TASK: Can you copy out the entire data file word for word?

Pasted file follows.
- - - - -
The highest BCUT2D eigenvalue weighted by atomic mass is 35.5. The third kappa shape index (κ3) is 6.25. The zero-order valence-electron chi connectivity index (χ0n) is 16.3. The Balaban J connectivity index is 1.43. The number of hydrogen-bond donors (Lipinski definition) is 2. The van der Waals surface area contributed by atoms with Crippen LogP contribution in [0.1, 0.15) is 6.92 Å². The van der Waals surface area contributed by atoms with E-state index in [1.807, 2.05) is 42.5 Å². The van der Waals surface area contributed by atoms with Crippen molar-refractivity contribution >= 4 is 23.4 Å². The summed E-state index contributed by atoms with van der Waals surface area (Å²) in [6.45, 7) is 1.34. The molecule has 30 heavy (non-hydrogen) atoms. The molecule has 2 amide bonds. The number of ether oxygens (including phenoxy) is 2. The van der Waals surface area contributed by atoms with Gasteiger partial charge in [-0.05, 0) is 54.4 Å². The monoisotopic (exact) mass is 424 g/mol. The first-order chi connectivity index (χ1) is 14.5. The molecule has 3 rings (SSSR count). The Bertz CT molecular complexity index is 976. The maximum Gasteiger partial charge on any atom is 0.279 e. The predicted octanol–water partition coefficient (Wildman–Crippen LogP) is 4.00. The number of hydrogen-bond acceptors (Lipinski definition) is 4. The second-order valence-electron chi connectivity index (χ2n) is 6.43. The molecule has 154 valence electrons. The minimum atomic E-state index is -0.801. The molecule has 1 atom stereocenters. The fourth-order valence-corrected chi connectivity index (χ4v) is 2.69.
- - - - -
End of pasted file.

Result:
The highest BCUT2D eigenvalue weighted by atomic mass is 35.5. The third kappa shape index (κ3) is 6.25. The zero-order valence-electron chi connectivity index (χ0n) is 16.3. The Balaban J connectivity index is 1.43. The number of hydrogen-bond donors (Lipinski definition) is 2. The van der Waals surface area contributed by atoms with Crippen LogP contribution in [0.1, 0.15) is 6.92 Å². The van der Waals surface area contributed by atoms with E-state index in [1.807, 2.05) is 42.5 Å². The van der Waals surface area contributed by atoms with Crippen molar-refractivity contribution >= 4 is 23.4 Å². The summed E-state index contributed by atoms with van der Waals surface area (Å²) in [6.45, 7) is 1.34. The molecule has 30 heavy (non-hydrogen) atoms. The molecule has 2 amide bonds. The number of ether oxygens (including phenoxy) is 2. The van der Waals surface area contributed by atoms with Gasteiger partial charge in [-0.05, 0) is 54.4 Å². The monoisotopic (exact) mass is 424 g/mol. The first-order chi connectivity index (χ1) is 14.5. The molecule has 3 rings (SSSR count). The Bertz CT molecular complexity index is 976. The maximum Gasteiger partial charge on any atom is 0.279 e. The predicted octanol–water partition coefficient (Wildman–Crippen LogP) is 4.00. The number of hydrogen-bond acceptors (Lipinski definition) is 4. The second-order valence-electron chi connectivity index (χ2n) is 6.43. The molecule has 154 valence electrons. The minimum atomic E-state index is -0.801. The molecule has 1 atom stereocenters. The fourth-order valence-corrected chi connectivity index (χ4v) is 2.69.